1 Tbsp unsalted butter
1 Tbsp olive oil
2 lb Vidalia onions, halved
lengthwise and thinly sliced
1 tsp kosher salt, divided
Freshly ground black pepper,
;/; cup white wine
2 tsp dry sherry
2 Tbsp all-purpose flour,
wheat or gluten-free
6 cups gluten-free beef stock
3 sprigs fresh thyme
1 bay leaf
5 cups small cauliflower
florets (about 1 lb, from ;/;
2 cups (5;/; oz) coarsely
Gruyère or Swiss cheese
Caramelized Onion Soup with
Cauliflower and Melted Gruyère
started pouring in, thanking Homolka
for her transformation of both kitchens
Three years later, Homolka left her
job and her Skinnytaste hobby became
a full-time career. “Being able to do
this full time was a dream come true,”
she says. Readers include plenty of people who have never cooked before, who
knew only processed food or takeout.
Homolka keeps these readers in mind
when she develops her recipes, using
simple instructions, easily located ingredients and quick cooking techniques.
With the release of her third cookbook, Skinnytaste: One & Done, her
professional dreams keep expanding.
Homolka’s new book focuses on one-pot meals, with chapters centered on
cooking appliances such as the pressure
cooker, air fryer and slow cooker.
Recipes covering all seasons and many
dietary restrictions travel the globe
with vibrant salads, crispy sandwiches
and savory soups.
Homolka enjoyed experimenting
with cooking tools while developing new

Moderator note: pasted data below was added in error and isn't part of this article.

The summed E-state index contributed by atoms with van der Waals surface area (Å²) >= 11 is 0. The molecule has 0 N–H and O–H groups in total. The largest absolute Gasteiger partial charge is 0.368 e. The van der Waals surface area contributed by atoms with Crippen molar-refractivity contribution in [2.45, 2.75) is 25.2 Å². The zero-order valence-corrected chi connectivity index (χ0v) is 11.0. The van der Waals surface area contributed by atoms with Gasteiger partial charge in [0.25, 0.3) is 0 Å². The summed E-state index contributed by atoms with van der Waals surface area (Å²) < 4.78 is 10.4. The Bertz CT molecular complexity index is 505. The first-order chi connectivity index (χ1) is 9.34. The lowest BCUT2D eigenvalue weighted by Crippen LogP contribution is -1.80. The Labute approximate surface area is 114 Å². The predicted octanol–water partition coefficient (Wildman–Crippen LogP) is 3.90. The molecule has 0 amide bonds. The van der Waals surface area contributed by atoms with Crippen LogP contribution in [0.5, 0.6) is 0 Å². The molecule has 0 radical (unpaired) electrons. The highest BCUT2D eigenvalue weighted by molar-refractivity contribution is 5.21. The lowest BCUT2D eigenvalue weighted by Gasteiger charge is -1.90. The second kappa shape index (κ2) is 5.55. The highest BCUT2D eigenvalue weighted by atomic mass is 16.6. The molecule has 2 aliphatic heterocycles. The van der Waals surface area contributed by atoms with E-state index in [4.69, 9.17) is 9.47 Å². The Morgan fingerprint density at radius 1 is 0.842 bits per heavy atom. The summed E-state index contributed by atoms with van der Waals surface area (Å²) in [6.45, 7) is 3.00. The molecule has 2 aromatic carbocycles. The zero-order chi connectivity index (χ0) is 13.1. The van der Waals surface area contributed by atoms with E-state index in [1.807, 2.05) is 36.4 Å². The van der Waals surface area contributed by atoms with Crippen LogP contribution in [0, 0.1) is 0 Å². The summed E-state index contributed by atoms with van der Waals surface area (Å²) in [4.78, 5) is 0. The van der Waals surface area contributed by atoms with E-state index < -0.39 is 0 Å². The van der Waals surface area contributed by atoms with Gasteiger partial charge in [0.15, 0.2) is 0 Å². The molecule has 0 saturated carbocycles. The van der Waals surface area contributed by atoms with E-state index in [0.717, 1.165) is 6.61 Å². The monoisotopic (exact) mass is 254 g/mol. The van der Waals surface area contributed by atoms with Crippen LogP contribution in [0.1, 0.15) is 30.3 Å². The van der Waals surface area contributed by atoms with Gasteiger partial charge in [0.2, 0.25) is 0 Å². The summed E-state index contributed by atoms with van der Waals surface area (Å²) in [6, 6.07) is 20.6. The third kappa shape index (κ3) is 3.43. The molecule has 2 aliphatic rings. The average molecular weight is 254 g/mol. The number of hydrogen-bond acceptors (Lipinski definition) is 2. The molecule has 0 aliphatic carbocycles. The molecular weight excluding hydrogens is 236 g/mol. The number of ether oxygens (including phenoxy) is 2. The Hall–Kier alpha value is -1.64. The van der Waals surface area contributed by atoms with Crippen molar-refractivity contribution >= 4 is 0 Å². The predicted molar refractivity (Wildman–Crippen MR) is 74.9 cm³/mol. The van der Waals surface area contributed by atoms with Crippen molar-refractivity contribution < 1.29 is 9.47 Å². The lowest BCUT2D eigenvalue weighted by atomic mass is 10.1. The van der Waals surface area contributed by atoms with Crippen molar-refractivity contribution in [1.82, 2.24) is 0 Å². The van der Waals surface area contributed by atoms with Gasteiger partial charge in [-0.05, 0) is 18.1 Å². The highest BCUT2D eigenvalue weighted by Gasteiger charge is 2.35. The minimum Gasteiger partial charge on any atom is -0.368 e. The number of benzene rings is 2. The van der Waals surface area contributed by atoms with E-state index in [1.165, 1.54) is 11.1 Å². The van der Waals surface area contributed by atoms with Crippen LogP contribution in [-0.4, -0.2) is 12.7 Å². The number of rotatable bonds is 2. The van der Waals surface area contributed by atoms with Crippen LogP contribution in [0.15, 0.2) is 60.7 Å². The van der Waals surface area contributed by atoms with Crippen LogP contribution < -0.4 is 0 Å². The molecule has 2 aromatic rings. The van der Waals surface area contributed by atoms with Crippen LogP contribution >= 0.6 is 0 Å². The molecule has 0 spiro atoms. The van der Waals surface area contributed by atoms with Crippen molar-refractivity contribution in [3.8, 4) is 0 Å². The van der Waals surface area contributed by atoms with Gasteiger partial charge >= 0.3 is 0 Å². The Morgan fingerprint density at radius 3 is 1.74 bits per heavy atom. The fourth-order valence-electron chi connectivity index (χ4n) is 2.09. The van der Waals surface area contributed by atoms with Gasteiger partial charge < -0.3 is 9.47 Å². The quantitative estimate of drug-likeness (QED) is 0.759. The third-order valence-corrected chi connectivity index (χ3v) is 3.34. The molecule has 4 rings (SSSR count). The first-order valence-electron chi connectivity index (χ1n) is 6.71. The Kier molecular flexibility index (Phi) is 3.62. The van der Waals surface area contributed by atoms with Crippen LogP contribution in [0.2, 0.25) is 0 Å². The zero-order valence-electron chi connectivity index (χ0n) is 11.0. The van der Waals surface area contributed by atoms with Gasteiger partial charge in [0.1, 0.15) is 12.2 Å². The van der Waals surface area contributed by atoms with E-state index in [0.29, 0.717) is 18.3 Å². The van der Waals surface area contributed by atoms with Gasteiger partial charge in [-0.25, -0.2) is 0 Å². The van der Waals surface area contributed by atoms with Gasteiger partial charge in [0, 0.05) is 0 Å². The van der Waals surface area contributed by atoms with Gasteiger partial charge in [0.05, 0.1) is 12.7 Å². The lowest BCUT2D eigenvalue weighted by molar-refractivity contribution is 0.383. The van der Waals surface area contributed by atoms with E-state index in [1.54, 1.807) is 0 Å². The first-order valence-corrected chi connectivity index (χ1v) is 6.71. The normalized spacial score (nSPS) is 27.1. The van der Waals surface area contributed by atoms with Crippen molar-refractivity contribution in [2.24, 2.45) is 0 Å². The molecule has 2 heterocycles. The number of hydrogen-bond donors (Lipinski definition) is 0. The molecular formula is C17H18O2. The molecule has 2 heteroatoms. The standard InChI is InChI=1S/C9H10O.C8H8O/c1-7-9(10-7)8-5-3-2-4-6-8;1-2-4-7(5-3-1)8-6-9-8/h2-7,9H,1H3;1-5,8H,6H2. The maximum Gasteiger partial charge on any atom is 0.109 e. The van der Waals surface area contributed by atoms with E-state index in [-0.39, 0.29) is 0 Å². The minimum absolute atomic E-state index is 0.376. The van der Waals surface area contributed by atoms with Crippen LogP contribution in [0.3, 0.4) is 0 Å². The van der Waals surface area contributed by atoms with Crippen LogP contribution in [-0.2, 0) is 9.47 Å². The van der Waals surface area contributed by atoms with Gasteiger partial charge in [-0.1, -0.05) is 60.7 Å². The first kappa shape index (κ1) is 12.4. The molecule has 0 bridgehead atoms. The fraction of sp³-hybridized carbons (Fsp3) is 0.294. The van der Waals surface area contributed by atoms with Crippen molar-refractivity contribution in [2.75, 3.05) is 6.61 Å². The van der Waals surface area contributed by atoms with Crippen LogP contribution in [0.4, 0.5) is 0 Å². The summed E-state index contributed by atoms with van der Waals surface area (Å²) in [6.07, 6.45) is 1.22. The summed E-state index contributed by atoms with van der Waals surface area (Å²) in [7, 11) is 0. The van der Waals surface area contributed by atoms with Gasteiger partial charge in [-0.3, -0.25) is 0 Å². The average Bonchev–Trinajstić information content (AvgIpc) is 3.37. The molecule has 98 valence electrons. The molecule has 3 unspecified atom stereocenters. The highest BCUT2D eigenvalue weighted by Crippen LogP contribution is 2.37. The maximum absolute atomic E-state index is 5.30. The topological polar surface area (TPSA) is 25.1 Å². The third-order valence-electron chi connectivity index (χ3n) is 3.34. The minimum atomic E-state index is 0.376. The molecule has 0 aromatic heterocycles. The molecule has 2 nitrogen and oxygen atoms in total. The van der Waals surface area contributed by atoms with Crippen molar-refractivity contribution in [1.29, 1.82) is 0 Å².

recipes for the book. “The air fryer is
awesome. It’s so fun,” she says. “It cooks
in half the time as convection with less
fat.” She emphasizes that these specialized tools aren’t necessary for her recipes, though they speed up cooking time,
and she includes recipe instructions for
readers who want to use traditional
But at the end of the day, Homolka
is most gratified by sharing her healthy
recipes with her family. “My youngest
daughter loves salads, so we take
colorful vegetables and make rainbow
salads together,” she says. Because for
Homolka, the skinny lifestyle is just as
colorful and flavorful as ever.
Jennifer Babisak is a Dallas–based writer.
In a Dutch oven or large pot,
melt the butter with the oil over
medium-low heat. Add the onions
and cook, stirring occasionally, until
they are soft, about 15 minutes. Add
¼ tsp salt and pepper to taste and
continue cooking, stirring occasionally, until the onions are golden
brown and caramelized, 30 to
Add the wine and sherry, increase
the heat to high and cook until the
liquid evaporates, about 3 minutes.
Add the flour and cook, stirring, for
2 to 3 minutes to cook the flour. Add
the beef stock, thyme, bay leaf and
remaining ¾ tsp salt. Bring to a boil.
Cover, reduce the heat to low and
simmer for 20 minutes to meld
the flavors. Discard the thyme and
bay leaf. Add the cauliflower florets
and simmer until crisp-tender,
12 to 15 minutes.
When ready to serve, adjust an
oven rack about 6 inches from the
heating element. Ladle 1½ cups
of soup into each of 6 ovenproof
bowls. Top each with ; cup cheese,
place on a sheet pan and broil until
golden and bubbling, 3 to 4 minutes. Serve hot. Makes 6 servings.
Yellow onions or a mix of yellow,
Vidalia and red onions can be used
in this soup.
Reprinted from Skinnytaste: One & Done, by
Gina Homolka (Clarkson Potter, 2018).
French onion soup is one of
my family’s absolute favorites. Fortunately, a big bowl
of my slimmed-down version
won’t leave you feeling guilty,
because I gave the classic a
healthy makeover. I swapped
out the bread for cauli;ower
;orets, which make a tasty,
carb-free raft for the golden,
gooey cheese on top. Save this
dish for the weekend, because
the onions need lots of time to
caramelize—cook them low and
slow to get that rich, golden
color and intense ;avor. You
just can’t rush perfection!—GH